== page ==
During all that time, I was so used to longhand and to thinking that way, that I wrote every paper first draft in longhand, editing along the way, with scratches and added sections on the back and arrows all over the place. Then did the edits as I typed it in. It took me years into the workplace before I could start on screen and do primary edits without a longhand copy.

    Now I still use it for all sorts of notes to self and schedules, but I’ve found myself printing when manually editing someone else’s hard copy. I never thought I would print so much. Still, it’s marginally slower than if I used cursive, it’s just that I expect most people will read it more easily if printed.

  7. Kudzu Bob says:

    Why is cursive still around?

    Ah, you must be a utilitarian. No doubt you’ll be pleased as punch to know that many young people already are unable not only to write cursive handwriting but to read it as well.

    In another generation or two, scholars won’t be able to read old documents and manuscripts hidden away in libraries and archives, so they won’t bother to look for any. Families will throw out old letters and diaries written by their great-great grandparents, since such things will be as incomprehensible to them as Cretan Linear A is to us. People won’t be able to sign their names, just make their mark, like digital serfs in a high-tech dark age.

    Thanks to practical people such as you, we will be even more estranged from the past than we are now.

    Would that the estimable James Clavell had written a tale warning us what sort of a world utilitarianism inevitably brings about.

  8. Graham says:

    It is already years since The Simpsons took this up. Bart is mysteriously reassigned to a gifted school and when the teacher writes something in cursive on the board, he squints and struggles to shape his voice around unfamiliar symbols.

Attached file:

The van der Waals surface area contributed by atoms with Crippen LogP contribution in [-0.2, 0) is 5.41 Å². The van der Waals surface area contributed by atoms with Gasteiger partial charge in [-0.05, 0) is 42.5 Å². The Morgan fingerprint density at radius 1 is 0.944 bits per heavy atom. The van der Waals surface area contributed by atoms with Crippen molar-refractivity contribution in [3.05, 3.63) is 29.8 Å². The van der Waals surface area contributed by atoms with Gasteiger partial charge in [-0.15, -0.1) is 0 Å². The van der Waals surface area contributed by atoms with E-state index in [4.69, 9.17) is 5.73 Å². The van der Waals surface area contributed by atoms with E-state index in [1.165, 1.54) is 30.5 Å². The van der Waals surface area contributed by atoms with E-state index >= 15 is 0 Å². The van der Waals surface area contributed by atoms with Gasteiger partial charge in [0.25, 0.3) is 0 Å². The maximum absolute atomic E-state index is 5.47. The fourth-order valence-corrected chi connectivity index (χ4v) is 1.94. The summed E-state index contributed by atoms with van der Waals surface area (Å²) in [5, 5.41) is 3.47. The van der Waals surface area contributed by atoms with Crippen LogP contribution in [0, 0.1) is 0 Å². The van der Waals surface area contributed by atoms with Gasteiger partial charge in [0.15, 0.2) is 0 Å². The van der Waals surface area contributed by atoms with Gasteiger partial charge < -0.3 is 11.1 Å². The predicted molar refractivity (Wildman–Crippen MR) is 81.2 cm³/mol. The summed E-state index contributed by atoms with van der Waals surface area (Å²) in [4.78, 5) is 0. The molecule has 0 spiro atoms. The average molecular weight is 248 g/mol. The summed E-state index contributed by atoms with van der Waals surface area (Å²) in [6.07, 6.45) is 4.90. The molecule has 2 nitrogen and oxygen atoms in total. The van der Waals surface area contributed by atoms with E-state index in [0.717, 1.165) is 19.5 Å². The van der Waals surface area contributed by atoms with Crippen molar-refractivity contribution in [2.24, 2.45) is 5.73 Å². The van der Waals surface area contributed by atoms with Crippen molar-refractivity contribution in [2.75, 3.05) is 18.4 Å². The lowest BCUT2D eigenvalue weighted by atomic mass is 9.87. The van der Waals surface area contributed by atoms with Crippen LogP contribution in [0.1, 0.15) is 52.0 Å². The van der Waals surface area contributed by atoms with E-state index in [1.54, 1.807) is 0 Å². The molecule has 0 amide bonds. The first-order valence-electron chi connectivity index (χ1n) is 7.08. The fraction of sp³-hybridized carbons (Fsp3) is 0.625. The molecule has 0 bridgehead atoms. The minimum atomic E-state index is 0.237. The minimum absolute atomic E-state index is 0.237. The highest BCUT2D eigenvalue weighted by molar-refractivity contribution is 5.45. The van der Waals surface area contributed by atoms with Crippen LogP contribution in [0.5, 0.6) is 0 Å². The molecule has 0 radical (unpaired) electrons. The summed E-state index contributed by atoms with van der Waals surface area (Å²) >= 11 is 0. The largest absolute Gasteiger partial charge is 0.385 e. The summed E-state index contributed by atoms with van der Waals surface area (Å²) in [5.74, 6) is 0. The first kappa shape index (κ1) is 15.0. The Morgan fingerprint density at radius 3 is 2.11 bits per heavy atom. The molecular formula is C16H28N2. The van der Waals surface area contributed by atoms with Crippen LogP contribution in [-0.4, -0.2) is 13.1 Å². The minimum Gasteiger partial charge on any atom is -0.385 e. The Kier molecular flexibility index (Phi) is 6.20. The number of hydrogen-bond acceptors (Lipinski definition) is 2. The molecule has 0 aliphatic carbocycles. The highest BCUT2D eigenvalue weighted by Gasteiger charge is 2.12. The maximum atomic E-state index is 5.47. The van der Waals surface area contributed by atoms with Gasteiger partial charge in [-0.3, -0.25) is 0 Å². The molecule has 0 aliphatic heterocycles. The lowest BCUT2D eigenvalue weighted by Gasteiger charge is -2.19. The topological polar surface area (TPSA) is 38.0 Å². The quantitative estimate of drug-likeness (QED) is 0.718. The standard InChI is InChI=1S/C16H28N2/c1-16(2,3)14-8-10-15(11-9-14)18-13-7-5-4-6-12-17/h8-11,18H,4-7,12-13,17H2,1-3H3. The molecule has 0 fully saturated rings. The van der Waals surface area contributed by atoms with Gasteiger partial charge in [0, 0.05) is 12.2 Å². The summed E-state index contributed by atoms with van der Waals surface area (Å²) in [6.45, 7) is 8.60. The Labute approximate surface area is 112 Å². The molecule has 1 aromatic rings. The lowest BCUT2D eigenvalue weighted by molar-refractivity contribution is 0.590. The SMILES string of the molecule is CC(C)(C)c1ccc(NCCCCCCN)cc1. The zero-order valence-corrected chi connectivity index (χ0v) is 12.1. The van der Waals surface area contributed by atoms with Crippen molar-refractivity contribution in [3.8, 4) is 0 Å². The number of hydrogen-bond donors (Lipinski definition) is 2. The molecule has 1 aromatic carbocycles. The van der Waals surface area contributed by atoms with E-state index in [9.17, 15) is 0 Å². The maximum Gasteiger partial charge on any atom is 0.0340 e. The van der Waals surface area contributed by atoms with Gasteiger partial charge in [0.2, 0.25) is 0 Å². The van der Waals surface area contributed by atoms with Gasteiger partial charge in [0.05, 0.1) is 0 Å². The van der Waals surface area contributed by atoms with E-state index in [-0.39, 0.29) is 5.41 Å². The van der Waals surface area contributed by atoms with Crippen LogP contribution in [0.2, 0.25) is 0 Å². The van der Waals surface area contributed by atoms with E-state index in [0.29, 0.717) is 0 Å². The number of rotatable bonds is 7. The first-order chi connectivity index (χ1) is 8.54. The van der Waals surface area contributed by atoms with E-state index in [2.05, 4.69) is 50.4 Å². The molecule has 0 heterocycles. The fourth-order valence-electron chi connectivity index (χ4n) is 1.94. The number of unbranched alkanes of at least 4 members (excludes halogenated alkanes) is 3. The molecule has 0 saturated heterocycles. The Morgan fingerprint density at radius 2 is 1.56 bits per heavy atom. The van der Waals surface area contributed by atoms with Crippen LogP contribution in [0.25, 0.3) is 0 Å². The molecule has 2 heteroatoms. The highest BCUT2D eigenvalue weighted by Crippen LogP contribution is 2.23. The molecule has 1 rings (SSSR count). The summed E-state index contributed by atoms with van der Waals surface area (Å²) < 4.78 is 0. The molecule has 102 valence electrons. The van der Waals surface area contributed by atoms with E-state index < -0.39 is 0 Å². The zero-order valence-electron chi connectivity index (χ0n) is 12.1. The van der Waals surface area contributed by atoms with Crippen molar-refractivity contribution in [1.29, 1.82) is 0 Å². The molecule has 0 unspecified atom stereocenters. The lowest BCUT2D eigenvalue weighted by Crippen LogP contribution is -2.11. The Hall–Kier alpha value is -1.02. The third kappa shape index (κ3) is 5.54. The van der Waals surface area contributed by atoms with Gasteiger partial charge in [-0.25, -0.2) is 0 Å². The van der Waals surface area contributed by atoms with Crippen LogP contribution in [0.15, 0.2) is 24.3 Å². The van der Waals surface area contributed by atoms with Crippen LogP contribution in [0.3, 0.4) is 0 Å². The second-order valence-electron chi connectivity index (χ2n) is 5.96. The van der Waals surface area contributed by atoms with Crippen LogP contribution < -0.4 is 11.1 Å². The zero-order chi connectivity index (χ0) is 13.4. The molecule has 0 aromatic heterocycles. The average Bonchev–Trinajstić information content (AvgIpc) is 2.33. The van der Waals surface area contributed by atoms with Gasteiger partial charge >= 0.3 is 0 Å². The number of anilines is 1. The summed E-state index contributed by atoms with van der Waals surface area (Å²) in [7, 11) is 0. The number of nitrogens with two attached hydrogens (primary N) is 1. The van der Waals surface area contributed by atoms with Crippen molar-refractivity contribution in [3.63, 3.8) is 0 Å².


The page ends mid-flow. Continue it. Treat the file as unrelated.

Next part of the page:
Teacher: “So, you never learned cursive?”

    Bart: “Well, I know hell, and damn…”

  9. Graham says:

    I actually wish I could read one or more of the script versions that predate modern cursive with any accuracy. Even apart from the changing language, script from the 17th century or before can be a challenge.

    Sad to think my own chicken scratches from the 1980s-1990s will soon be to the next generation as documents dug up from the chancery of Henry VII might be to me. Or like the mysterious paper found by the priests at the beginning of “A Canticle for Leibowitz.” They have no idea it is a grocery list itemizing such things as “can of kraut”.

    One day some professor will be elucidating on notes dug out of my apartment and incanting the unknown phonemes of the horrid Scrolls of Graham.

    Actually, that’s pretty cool. Scratch my complaints. Let the future rot as long as my name is associated with mysterious lost words that no one knows is mundane crap. Who wouldn’t want to be the focus of a cosmic joke?

Leave a Reply